You'll be happy to learn that dahlias are not toxic to humans, as per ProGarden Tips. In fact, the tubers of this plant were traditionally used in food and medicine before they became a decorative plant. That being said, if you choose to ingest dahlias, you will want to avoid excessive consumption. For some, a chemical known as phototoxic polyacetylene, which is located within the leaves and tubers, can irritate the skin as well. If this happens, simply wash with warm water and soap.

Unfortunately, while not toxic to humans, dahlias are a potentially toxic flower to dogs and cats, according to Michelson Found Animals. Accidental ingestion may lead to symptoms of gastrointestinal distress that range from vomiting to diarrhea and general stomach upset. If you believe your pet has ingested any part of the dahlia plant and/or is showing signs of toxicity, always contact your nearest emergency veterinary center for assistance. 

Being a pet parent doesn't mean you have to get rid of your dahlias, however. There are ways you can protect your pets from this plant while still getting to enjoy its beautiful blooms in your garden. For starters, try sectioning off the part of your garden where you've planted your dahlias to keep your pets out. You can also restrict your dahlias to containers, which will allow you to put them up out of reach. Another option is to train your pet using positive reinforcement techniques to leave your dahlias in peace.

How to repot dahlias

Since dahlias come in such a wide range of sizes, you will need to make sure you choose a smaller variety if you'd like to plant them in a pot or container. If not, your dahlias will become too restricted and die. Additionally, the only reason you'll need to repot your dahlia is if it has outgrown its current container. You can tell by looking at the drainage holes of the current pot — if the roots are growing out of the holes, this is a sign your dahlia is ready for a bigger home. Another way to know whether it's time to repot is if the plant becomes excessively large for the container its in or if it starts to die back after reaching a certain size.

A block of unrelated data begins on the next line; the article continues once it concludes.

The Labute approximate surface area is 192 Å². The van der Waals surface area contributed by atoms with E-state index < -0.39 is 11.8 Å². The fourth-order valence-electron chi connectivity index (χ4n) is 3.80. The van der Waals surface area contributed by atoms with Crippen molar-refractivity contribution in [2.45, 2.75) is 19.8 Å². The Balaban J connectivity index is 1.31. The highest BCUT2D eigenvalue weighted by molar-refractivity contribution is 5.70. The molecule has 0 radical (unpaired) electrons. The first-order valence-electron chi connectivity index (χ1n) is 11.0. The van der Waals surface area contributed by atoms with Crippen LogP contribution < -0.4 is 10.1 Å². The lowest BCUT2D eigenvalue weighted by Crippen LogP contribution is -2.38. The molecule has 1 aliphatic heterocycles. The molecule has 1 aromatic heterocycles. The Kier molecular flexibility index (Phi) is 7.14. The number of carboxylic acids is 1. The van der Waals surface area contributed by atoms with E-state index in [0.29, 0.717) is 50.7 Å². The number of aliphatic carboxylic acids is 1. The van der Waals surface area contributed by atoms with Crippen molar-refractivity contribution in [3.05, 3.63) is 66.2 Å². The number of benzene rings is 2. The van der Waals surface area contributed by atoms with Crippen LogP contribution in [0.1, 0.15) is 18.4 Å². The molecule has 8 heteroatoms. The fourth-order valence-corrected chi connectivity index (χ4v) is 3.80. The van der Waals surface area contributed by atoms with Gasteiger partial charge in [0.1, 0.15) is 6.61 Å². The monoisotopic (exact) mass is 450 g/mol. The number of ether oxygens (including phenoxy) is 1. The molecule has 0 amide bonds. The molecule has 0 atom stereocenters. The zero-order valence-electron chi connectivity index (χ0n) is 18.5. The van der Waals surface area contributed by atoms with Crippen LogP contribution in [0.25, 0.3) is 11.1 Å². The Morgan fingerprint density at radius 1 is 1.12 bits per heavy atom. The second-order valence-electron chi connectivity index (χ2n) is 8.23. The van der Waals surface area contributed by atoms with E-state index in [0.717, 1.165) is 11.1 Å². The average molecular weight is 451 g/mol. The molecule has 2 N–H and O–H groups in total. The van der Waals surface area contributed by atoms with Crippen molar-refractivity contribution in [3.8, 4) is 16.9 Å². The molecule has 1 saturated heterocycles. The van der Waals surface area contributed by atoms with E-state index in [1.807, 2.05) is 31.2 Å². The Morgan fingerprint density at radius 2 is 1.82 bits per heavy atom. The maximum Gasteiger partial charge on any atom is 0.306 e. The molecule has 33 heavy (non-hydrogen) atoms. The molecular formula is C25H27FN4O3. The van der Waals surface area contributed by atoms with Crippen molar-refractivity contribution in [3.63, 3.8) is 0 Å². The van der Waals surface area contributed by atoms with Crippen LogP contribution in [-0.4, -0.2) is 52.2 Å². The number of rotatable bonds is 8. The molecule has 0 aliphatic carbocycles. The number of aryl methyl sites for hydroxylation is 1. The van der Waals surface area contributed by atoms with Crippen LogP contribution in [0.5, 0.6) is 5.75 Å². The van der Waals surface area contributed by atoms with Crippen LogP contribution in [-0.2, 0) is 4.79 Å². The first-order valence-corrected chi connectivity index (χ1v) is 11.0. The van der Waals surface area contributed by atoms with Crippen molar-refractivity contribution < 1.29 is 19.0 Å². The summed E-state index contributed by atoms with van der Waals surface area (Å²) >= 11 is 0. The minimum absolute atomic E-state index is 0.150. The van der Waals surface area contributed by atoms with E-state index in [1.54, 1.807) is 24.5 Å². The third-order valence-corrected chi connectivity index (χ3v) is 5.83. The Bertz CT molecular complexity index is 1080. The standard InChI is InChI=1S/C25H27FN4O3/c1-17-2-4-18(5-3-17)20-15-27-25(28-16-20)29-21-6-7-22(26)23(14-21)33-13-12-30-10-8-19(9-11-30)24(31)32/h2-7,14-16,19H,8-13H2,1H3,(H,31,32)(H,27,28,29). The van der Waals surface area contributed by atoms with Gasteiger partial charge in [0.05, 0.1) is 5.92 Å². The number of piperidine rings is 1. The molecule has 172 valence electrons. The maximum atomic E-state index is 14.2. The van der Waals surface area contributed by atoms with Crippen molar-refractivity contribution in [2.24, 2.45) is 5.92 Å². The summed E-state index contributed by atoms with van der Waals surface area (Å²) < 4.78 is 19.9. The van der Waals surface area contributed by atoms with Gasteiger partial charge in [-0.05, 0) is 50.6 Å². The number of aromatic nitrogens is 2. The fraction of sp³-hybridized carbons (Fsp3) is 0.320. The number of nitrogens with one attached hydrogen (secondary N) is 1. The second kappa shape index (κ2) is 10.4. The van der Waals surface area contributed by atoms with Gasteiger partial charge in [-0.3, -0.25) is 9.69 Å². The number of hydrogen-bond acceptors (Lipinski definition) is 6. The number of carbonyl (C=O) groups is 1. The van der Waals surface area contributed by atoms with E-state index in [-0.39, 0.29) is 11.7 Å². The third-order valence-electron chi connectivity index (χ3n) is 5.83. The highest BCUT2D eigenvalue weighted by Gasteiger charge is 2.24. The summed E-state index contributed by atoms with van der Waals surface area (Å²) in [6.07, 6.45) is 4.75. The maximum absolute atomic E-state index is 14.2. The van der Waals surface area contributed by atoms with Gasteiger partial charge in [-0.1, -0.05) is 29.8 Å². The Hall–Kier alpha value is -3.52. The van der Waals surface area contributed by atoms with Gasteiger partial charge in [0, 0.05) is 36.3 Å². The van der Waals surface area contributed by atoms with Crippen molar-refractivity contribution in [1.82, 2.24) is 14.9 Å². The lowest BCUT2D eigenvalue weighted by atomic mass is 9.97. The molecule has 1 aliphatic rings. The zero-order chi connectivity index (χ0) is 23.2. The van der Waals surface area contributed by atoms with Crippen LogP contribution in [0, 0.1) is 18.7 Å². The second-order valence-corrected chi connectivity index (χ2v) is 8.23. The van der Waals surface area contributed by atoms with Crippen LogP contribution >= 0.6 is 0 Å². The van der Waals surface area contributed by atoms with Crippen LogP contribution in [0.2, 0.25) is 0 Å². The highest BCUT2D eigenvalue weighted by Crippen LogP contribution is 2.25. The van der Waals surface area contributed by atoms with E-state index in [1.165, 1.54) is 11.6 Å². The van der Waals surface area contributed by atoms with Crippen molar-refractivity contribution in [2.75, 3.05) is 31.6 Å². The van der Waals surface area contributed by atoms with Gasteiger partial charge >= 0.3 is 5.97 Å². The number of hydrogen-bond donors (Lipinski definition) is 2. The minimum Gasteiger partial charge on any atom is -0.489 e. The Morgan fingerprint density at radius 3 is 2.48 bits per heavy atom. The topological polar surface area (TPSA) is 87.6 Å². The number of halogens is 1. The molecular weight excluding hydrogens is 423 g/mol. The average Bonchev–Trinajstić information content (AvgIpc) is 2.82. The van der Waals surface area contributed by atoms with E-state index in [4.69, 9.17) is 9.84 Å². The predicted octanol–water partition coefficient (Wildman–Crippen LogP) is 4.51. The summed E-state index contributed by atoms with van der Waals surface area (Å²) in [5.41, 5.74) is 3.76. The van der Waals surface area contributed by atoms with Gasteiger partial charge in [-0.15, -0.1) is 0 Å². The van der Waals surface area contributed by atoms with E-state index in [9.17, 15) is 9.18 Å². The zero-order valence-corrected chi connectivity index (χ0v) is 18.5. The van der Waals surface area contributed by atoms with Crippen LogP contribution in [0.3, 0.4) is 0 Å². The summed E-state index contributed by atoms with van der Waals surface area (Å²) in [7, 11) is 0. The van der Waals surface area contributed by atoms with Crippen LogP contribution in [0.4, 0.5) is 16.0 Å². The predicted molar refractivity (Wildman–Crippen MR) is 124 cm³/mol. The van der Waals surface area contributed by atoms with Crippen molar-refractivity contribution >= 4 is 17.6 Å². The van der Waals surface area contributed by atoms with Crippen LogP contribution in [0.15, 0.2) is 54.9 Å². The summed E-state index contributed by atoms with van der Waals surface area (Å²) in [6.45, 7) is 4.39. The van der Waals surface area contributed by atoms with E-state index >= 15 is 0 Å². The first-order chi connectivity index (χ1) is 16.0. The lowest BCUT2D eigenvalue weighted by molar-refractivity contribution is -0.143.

Repotting should take place in the spring, as per Blooming Backyard. You'll need to purchase a pot or container with adequate drainage holes. It should also be the next size up from the previous container. Start by filling the container about 1/3 full with a quality potting soil that drains well. Gently remove your dahlia from the first pot and shake off any excess soil. Then place it on top of the potting mix in the new container. Fill in the rest of the pot with soil and give the plant some water. Just like with garden-planted dahlias, you can add a dose of fertilizer and keep the container in a sunny location to ensure proper growth.

Dahlia pests and diseases

Dahlias are a popular food source for many garden pests, including earwigs, spider mites, thrips, and caterpillars, as per Gardening Know How. Some of these pests will cause more damage than others, but all should be carefully controlled to ensure the survival of your dahlias. You should always take preventative measures to keep pests away, including not over- or under-watering your dahlias, making sure you regularly provide fertilizer, and clearing away dead or decomposing organic matter from the base of the plants. If you do find yourself with a pest problem, you can try getting rid of them by hand in the case of larger insects or use an insecticide spray to kill them off. 

There are also a number of diseases that can prove detrimental to your dahlias, most of which are caused by viral or fungal infections, according to Gardening Know How. One of the most common is root rot, which is caused by excessive watering. To treat this, pull up your dahlias and replant them in well-draining soil, taking care not to overwater in the future. Another dahlia-targeting disease is verticillium wilt, which is caused by a fungus that attacks the leaves of the plant. You will need to dispose of infected plants and use a fungicide to treat the soil around the affected area. Solarization is another solution, which involves using sunlight to heat up the soil to temperatures that the fungi cannot withstand, as per Gardening Know How.